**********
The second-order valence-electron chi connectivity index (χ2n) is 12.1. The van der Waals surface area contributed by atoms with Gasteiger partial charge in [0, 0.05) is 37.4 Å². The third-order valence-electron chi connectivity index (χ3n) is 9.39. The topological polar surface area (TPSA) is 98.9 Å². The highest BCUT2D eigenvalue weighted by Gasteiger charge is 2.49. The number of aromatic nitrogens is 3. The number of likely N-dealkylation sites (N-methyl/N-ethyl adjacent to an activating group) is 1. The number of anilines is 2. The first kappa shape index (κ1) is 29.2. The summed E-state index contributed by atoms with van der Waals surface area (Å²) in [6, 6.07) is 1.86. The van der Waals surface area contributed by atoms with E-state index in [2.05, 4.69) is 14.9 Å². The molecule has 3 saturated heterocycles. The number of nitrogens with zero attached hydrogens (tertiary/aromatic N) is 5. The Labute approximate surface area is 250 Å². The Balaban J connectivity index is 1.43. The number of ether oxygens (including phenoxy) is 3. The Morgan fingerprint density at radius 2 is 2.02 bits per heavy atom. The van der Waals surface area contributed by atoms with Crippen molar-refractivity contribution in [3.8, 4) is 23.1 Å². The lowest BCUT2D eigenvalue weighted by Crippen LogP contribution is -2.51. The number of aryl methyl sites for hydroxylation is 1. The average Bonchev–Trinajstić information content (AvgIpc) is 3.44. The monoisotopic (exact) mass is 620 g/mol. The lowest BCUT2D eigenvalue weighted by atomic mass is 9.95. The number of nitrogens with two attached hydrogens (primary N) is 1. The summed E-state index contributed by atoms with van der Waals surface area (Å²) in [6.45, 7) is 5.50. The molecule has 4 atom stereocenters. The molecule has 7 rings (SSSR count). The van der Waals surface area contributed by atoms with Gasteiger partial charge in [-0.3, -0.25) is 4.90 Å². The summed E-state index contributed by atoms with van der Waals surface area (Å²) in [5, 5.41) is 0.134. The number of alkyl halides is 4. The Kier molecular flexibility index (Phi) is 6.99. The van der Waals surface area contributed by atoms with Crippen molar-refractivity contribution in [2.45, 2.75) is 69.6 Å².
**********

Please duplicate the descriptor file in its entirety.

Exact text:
The second-order valence-electron chi connectivity index (χ2n) is 12.1. The van der Waals surface area contributed by atoms with Gasteiger partial charge in [0, 0.05) is 37.4 Å². The third-order valence-electron chi connectivity index (χ3n) is 9.39. The topological polar surface area (TPSA) is 98.9 Å². The highest BCUT2D eigenvalue weighted by Gasteiger charge is 2.49. The number of aromatic nitrogens is 3. The number of likely N-dealkylation sites (N-methyl/N-ethyl adjacent to an activating group) is 1. The number of anilines is 2. The first kappa shape index (κ1) is 29.2. The summed E-state index contributed by atoms with van der Waals surface area (Å²) in [6, 6.07) is 1.86. The van der Waals surface area contributed by atoms with E-state index in [2.05, 4.69) is 14.9 Å². The molecule has 3 saturated heterocycles. The number of nitrogens with zero attached hydrogens (tertiary/aromatic N) is 5. The Labute approximate surface area is 250 Å². The Balaban J connectivity index is 1.43. The number of ether oxygens (including phenoxy) is 3. The Morgan fingerprint density at radius 2 is 2.02 bits per heavy atom. The van der Waals surface area contributed by atoms with Crippen molar-refractivity contribution in [3.8, 4) is 23.1 Å². The lowest BCUT2D eigenvalue weighted by Crippen LogP contribution is -2.51. The number of aryl methyl sites for hydroxylation is 1. The average Bonchev–Trinajstić information content (AvgIpc) is 3.44. The monoisotopic (exact) mass is 620 g/mol. The lowest BCUT2D eigenvalue weighted by atomic mass is 9.95. The number of nitrogens with two attached hydrogens (primary N) is 1. The summed E-state index contributed by atoms with van der Waals surface area (Å²) in [6.45, 7) is 5.50. The molecule has 4 atom stereocenters. The molecule has 7 rings (SSSR count). The van der Waals surface area contributed by atoms with Gasteiger partial charge in [-0.3, -0.25) is 4.90 Å². The summed E-state index contributed by atoms with van der Waals surface area (Å²) in [5, 5.41) is 0.134. The number of alkyl halides is 4. The Kier molecular flexibility index (Phi) is 6.99. The van der Waals surface area contributed by atoms with Crippen molar-refractivity contribution in [2.45, 2.75) is 69.6 Å².